We met some of the tour group, including three sisters from the Toronto area, one of whom has a daughter who married a Phinney from New Brunswick and who took her nursing training in the city in which I was born.
On the plane, we had our first taste of Kosher food. No milk products with supper as per the Rabbi of El Al's instructions. And we will soon learn that El El Al is the only airline that does not fly on Saturday.
It was nearly noon when we arrived, and though we're jetlagged, we're all keyed up.
There we met Rafe, our tour guide. We were given Whispers, small radio receivers on lanyards, with individual earpieces. Our guide had the transmitter, and its microphone allowed him to whisper to us, as in most Holy Sites talking is forbidden. So we could hear him speak. Allan got a laugh out of it when Rafe would say, "Come now to where I am." But we had no idea where he was.
Our first stop was Joffa, or Joppa as we might know it. It's an ancient town beside Tel Aviv. It means Hill of Spring. There are tons of cats, most fairly friendly because of cat lovers coming and feeding them. We saw one woman that night in Netanya feeding them from a huge bucket she'd brought down to the boardwalk late in the evening.
We saw a jewelry maker who works with Femo, a polymer clay, who'd learned to squish an image of Marilyn Monroe down to the size of a grain of rice. The shop had a 'Mysterious Room' which was a cave deep downstairs.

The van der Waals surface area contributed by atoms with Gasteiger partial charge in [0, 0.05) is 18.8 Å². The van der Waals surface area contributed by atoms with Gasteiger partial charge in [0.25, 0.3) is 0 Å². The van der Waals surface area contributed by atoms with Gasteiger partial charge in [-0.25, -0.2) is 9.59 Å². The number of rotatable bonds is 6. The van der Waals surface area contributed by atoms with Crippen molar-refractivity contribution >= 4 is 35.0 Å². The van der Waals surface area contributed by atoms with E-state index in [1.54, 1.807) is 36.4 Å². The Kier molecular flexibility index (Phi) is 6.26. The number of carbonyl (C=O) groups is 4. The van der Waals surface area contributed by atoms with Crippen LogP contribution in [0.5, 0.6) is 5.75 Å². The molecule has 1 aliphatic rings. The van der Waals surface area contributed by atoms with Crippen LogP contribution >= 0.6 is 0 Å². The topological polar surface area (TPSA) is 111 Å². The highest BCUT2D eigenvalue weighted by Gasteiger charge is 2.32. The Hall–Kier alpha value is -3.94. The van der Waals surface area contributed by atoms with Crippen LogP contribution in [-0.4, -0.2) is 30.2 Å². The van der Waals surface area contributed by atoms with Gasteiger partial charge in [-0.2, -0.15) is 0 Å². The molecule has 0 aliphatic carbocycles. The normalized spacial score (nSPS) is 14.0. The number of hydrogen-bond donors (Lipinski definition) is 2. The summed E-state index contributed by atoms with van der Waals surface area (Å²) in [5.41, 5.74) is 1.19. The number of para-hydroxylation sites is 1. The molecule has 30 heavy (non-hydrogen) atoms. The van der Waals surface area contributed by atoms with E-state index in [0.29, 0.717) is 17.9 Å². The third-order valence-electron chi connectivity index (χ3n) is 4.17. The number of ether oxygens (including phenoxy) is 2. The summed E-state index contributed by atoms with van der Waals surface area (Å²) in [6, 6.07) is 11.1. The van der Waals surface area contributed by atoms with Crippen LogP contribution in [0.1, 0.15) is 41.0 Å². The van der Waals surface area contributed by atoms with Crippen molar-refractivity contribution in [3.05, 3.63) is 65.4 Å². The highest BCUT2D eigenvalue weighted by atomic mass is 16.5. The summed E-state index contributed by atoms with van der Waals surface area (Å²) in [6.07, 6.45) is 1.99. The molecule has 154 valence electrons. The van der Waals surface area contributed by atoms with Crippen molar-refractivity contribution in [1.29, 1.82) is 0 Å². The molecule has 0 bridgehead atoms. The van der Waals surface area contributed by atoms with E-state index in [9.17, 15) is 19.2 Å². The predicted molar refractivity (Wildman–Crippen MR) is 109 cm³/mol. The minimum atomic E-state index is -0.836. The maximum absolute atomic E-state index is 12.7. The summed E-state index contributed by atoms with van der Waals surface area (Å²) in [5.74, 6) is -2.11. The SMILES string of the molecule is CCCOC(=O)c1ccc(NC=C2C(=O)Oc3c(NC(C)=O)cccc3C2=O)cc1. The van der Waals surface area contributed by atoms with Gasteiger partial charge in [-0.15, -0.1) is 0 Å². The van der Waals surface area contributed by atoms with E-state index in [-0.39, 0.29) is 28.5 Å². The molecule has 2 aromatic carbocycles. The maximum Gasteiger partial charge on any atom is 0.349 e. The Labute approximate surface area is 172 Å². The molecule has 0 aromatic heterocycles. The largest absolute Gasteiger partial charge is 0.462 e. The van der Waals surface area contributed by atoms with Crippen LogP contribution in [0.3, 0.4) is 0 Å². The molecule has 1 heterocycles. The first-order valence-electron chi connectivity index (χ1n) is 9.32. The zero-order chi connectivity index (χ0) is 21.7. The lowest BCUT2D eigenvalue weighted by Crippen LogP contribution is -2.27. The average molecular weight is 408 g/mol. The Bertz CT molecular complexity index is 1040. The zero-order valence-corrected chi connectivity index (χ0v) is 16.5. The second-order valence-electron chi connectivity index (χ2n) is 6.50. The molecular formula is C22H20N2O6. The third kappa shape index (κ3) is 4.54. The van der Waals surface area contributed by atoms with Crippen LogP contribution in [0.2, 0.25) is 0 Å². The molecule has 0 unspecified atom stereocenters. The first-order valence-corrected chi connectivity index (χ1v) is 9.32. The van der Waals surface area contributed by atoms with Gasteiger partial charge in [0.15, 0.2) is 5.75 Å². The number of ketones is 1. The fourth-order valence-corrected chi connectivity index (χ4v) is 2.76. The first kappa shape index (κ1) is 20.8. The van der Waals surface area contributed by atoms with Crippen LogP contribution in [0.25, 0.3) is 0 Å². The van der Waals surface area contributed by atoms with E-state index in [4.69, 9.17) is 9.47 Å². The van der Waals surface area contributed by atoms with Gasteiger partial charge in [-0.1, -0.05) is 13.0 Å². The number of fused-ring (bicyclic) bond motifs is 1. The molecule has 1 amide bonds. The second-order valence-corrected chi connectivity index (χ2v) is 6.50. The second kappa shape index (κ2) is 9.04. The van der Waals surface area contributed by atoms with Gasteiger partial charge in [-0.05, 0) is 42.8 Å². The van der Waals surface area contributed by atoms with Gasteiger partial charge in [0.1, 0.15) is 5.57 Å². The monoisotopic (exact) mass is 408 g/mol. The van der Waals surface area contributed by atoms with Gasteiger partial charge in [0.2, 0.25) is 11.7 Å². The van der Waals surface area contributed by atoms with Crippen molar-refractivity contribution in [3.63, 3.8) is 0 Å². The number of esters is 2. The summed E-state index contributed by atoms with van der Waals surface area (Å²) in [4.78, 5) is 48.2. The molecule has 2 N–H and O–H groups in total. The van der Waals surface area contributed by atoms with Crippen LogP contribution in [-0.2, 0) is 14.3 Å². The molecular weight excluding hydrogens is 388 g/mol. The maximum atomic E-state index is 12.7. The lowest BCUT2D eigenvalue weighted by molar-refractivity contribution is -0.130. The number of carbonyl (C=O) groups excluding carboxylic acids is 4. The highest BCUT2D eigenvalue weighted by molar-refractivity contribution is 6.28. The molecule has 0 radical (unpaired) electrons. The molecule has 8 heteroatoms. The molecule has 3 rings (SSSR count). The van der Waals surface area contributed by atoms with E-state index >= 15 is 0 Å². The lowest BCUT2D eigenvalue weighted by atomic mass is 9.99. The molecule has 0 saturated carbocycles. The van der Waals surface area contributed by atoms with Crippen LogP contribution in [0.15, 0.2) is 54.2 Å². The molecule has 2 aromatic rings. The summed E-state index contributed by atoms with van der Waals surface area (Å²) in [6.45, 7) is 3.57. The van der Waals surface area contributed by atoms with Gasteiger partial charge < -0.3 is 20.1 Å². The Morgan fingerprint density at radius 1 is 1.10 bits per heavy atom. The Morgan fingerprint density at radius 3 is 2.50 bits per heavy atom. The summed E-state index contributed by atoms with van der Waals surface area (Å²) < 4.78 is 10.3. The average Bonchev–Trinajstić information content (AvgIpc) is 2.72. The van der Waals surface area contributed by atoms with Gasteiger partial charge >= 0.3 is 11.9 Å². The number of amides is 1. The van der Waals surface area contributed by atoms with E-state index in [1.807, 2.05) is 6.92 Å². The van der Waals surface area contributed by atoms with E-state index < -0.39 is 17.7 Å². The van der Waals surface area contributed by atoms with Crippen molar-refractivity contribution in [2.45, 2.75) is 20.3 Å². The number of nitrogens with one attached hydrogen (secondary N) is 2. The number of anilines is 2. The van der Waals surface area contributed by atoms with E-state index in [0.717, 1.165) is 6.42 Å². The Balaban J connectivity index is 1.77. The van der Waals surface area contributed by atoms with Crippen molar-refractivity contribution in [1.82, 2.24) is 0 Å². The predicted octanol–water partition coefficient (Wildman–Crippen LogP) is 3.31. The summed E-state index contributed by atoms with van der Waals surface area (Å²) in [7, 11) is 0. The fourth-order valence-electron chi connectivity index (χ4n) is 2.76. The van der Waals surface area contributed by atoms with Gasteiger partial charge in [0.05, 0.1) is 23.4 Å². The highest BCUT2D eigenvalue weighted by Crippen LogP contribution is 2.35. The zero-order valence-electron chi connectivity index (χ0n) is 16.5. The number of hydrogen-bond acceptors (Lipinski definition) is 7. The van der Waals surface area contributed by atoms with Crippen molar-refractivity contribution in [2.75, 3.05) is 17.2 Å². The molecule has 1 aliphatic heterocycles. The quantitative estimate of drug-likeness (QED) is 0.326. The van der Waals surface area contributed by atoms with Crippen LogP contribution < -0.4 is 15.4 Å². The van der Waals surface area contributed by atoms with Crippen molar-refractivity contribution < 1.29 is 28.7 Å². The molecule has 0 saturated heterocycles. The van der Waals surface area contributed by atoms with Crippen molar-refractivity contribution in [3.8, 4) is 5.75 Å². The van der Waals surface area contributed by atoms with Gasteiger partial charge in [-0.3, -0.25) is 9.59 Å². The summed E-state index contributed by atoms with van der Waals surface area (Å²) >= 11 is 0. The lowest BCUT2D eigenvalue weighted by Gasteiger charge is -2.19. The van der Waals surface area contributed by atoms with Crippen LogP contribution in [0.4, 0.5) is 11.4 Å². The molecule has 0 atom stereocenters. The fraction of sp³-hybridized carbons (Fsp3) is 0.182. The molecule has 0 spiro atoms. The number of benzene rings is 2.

Near this shop is the home where Peter was when he had a vision about clean and unclean food.


Around the corner is a statue of a whale, as it was from there that Jonah left, trying to run away from God. We learned that Jonah means 'Dove' or 'Peace'.


Joffa is steeped in Biblical history.  Acts 9:36 records: Now there was in Joppa a disciple named Tabitha, which, translated, means Dorcas. She was full of good works and acts of charity.
We learned how young Tel Aviv is and how poor the area was before World War I (It was Palestine back then). Two men who owned Macy's came to help, but one stayed longer than the other. The one brother wanted to stay and help so much, that his brother left for England before him. After frequent letters urging him not to miss his ship, the brother who stayed finally decided to leave for England. Even then, he missed his brother and the ship back to America. That ship was the Titanic. The surviving brother decided to return to Palestine to help his fellow Jews here, hiring a man whose niece was Anne Frank.
After Joppa, we drove to Caesarea, a Roman town where Cornelius was baptized as we know from Acts 10.
Now there was a man at Caesarea named Cornelius, a centurion of what was called the Italian cohort, a devout man and one who feared God with all his household, and gave many alms to the Jewish people and prayed to God continually.